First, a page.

Ready, an on-demand health care startup that delivers home- and community-based services, has raised $54 million in Series C funding. Among the investors in its latest funding round: GV, the venture capital arm of Alphabet Inc. (Nasdaq: GOOGL), the parent company of Google.
The recent boost in funding has brought Ready’s valuation to over $350 million, according to Bloomberg. The startup has raised more than $107 million since launching in 2016, according to Crunchbase.
As part of its business model, the New Orleans-based Ready deploys EMTs, paramedics and nurses — or “Ready Responders” — to patients’ homes. All responders are connected to Ready’s platform through their phones and are also equipped with iPads, as well as various testing and monitoring equipment.
Announced Wednesday morning, the new capital will help Ready continue the momentum it has built during the COVID-19 pandemic, which has accelerated a wide variety of in-home care models over the past several months. During the crisis, for example, Ready has helped deploy thousands of tests in the six major markets where it operates.
“The goal has been to recreate a doctor’s office in the home to support telehealth,” Justin Dangel, Ready’s CEO and co-founder, told Home Health Care News. “And to then train a group of responders that, having conducted a medical visit together with our telehealth professional, can help work towards better outcomes through working on social correlates, behavioral health, mental health and adherence measures.”
Telehealth can generally account for around 30% of what takes place during a traditional trip to the doctor’s office, according to Dangel. Ready aims to be the bridge that closes that gap to provide a doctor’s office-type visit in the home.
In addition to GV, Deerfield Management and City Light are some of Ready’s main investors.
Combined, those three groups — along with Town Hall Ventures, Frist Cressey Ventures and others — have invested over $100 million across two funding rounds in less than a year.
Town Hall Ventures is the health care investment group co-founded by former Centers for Medicare & Medicaid Services (CMS) Administrator Andy Slavitt, who served during the Obama administration.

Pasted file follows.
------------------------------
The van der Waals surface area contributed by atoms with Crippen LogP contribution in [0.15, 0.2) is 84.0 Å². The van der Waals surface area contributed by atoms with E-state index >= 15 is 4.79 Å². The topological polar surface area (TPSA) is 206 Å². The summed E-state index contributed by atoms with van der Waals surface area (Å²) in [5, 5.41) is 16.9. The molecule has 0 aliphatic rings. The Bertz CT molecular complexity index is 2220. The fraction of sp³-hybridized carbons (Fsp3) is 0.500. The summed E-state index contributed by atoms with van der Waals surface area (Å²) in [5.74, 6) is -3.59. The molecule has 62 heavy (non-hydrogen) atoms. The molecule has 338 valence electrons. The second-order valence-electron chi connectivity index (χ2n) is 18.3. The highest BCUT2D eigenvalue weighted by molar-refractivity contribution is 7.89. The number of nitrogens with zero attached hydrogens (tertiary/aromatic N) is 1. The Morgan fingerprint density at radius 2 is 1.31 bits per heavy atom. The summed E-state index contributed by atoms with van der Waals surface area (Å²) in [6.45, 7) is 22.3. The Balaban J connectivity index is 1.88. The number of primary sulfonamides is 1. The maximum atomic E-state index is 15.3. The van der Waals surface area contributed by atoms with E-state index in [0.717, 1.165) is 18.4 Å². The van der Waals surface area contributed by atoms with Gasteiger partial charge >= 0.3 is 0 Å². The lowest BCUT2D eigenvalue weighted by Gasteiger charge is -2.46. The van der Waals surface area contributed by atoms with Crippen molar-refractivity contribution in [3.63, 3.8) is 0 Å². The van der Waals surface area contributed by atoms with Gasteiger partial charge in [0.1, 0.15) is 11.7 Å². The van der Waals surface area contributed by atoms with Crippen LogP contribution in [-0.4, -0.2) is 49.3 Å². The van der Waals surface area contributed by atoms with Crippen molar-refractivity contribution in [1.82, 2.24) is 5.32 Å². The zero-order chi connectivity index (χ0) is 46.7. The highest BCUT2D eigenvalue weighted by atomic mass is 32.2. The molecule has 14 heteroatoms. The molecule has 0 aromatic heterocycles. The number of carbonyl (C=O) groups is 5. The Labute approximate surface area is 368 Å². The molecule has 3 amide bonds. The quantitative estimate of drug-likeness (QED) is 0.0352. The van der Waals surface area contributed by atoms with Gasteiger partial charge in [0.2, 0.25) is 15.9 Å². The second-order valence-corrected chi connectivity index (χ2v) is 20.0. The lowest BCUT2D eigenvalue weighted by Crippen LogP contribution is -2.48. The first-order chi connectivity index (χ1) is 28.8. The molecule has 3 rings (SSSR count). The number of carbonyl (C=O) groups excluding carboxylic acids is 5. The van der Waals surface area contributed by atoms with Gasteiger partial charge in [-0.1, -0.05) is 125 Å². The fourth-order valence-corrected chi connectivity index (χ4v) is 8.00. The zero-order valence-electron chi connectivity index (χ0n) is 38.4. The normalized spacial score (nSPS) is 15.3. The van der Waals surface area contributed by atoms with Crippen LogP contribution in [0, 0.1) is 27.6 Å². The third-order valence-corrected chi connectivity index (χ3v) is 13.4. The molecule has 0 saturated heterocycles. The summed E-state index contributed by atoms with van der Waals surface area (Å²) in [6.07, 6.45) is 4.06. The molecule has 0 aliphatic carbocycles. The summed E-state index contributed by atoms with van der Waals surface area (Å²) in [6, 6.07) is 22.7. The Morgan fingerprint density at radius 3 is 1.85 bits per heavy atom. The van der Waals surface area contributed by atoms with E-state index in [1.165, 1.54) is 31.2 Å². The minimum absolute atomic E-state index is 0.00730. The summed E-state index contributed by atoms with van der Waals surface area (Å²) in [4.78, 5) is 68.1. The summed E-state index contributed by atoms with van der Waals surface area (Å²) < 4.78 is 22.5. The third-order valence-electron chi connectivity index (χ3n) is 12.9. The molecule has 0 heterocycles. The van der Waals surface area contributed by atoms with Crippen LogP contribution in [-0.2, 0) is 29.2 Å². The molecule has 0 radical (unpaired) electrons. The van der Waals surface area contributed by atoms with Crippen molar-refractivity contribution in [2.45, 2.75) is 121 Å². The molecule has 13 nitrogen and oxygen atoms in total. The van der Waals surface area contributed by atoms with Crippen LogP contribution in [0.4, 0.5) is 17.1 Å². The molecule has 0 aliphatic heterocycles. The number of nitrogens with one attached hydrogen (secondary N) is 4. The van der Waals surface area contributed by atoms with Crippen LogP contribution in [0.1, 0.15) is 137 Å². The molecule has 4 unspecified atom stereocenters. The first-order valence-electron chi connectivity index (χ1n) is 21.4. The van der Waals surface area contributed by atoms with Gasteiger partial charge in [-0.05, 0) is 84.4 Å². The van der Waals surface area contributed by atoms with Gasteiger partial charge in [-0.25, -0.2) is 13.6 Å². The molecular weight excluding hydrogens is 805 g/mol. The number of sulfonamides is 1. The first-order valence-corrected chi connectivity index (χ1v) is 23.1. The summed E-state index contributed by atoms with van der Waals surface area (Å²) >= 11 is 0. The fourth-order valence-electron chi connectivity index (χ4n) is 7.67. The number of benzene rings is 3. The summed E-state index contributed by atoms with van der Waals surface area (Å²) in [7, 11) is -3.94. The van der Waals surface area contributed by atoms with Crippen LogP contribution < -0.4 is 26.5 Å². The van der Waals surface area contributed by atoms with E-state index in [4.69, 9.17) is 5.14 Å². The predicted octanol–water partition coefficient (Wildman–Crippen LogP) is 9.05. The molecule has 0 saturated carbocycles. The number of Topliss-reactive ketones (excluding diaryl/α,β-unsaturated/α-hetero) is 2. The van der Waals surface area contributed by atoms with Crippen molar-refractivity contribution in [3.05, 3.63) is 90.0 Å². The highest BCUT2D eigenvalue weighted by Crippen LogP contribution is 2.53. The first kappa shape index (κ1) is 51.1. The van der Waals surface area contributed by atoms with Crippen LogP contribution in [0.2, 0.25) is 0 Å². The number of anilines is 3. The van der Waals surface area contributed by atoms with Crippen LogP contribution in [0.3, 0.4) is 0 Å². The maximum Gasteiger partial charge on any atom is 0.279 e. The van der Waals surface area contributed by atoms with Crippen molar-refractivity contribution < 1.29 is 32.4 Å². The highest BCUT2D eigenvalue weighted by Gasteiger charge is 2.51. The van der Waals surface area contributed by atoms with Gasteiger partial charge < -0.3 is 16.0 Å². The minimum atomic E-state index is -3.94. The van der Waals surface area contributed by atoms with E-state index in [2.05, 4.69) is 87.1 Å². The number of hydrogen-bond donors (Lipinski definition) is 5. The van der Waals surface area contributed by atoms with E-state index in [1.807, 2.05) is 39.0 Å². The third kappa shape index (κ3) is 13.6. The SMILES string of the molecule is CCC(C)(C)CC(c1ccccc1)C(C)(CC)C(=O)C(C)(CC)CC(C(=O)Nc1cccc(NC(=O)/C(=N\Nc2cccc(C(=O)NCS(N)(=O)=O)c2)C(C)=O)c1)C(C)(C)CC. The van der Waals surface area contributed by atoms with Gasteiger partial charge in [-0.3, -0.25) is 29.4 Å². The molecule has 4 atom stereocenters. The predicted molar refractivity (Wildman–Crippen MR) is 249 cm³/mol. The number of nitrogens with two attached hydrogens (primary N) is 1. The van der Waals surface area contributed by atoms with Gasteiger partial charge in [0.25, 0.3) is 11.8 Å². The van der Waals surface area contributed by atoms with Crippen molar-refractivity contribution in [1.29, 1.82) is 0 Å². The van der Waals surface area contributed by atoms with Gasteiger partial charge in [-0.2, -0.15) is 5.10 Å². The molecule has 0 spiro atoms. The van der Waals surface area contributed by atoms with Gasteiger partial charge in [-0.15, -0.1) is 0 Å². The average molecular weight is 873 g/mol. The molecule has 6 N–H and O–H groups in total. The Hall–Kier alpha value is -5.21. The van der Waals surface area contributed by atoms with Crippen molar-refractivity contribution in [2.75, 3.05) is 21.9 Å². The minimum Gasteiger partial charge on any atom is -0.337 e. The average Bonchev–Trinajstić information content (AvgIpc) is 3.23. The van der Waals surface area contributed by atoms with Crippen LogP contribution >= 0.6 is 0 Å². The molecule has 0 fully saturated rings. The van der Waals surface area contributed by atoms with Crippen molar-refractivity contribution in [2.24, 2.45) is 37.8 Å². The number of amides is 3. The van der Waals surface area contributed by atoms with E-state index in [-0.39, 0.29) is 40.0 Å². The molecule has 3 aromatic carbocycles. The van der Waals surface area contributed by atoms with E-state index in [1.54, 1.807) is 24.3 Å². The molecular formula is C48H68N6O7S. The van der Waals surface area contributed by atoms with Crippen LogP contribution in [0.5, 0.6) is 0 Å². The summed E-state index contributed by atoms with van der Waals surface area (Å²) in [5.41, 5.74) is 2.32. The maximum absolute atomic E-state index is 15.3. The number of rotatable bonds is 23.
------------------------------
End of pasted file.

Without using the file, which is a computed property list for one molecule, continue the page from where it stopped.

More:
COVID-19 has particularly accelerated Ready’s business in New York. Ready’s original plan was to launch in New York in 2021, but New York’s dire need for health care workers and providers during the public health emergency sped up the process.
“We listened to what Gov. [Andrew] Cuomo said in his press conference: ‘If you’re a medical provider and you’re available, please come to New York. We need your help,’” Dangel said. “And we said, ‘We think we can do that.’ And that’s literally what we did, and that’s what we’re proud of. A lot of the communities around the country needed us — and still do.”
After Cuomo’s call to action, Ready began delivering COVID-19 tests to New york homes and throughout some of the city’s public housing complexes.
Ready has about 600 employees in its network, most of whom are part time.
The company delivers services to several hundred patients across the U.S. per day. The goal is to get to thousands of visits per day by the middle of next year, if not sooner, Dangel noted.
Apart from New York, the cities Ready currently serves include: New Orleans, Baton Rouge, Houma, and Shreveport, all in Louisiana. Ready also operates in Baltimore, Las Vegas, Los Angeles, Washington, D.C., and Reno, Nevada.
Ready kicked off its major testing efforts through a collaboration with Ochsner Health System, which has 26,000 employees and operates across Louisiana, Mississippi and other parts of the southern Gulf region.
That partnership has led to a 50% to 70% reduction in emergency room visits for the patients referred to Ready by Ochsner.
Ready declined to disclose any financial information in terms of revenue or profit.
Its main payer is Medicaid, which is on purpose, according to Dangel. Although Medicaid isn’t always the highest payer, its population generally needs Ready’s services more than most.
“If you do a visit for a patient with commercial insurance, you’re going to get paid more than if you do a visit for a patient on Medicaid. That’s just the reality,” Dangel said. “For us, we prioritize Medicaid not because it’s the best way for us to make money, but because it’s the people that need us the most.”
In the markets it serves, however, it visits patients from both high- and low-income areas.
“In Los Angeles, for instance, we get calls in Beverly Hills — and we get called in Compton,” Dangel said.
Moving forward, the plan for Ready is to launch services in Texas and Pennsylvania in the near future. It also will seek to continue expanding in the places where it already has a strong footprint.
Ultimately, the end goal for Ready is to be across the U.S. in every major market.
The newly announced funding will be used to help drive that growth. Additionally, Ready plans to use the capital to continue building out the necessary infrastructure to scale the business, grow visit volume, enhance its product offerings and expand the range of conditions it can support.
“We’ve gotten a lot bigger. We’ve helped a lot of people, and we’ve saved hundreds of lives, if not more,” Dangel said. “For us as a business, it was early for us to grow as much as we did. So in terms of the infrastructure, we’re investing heavily in catching up, and I think we now just feel like we’re catching our breath.”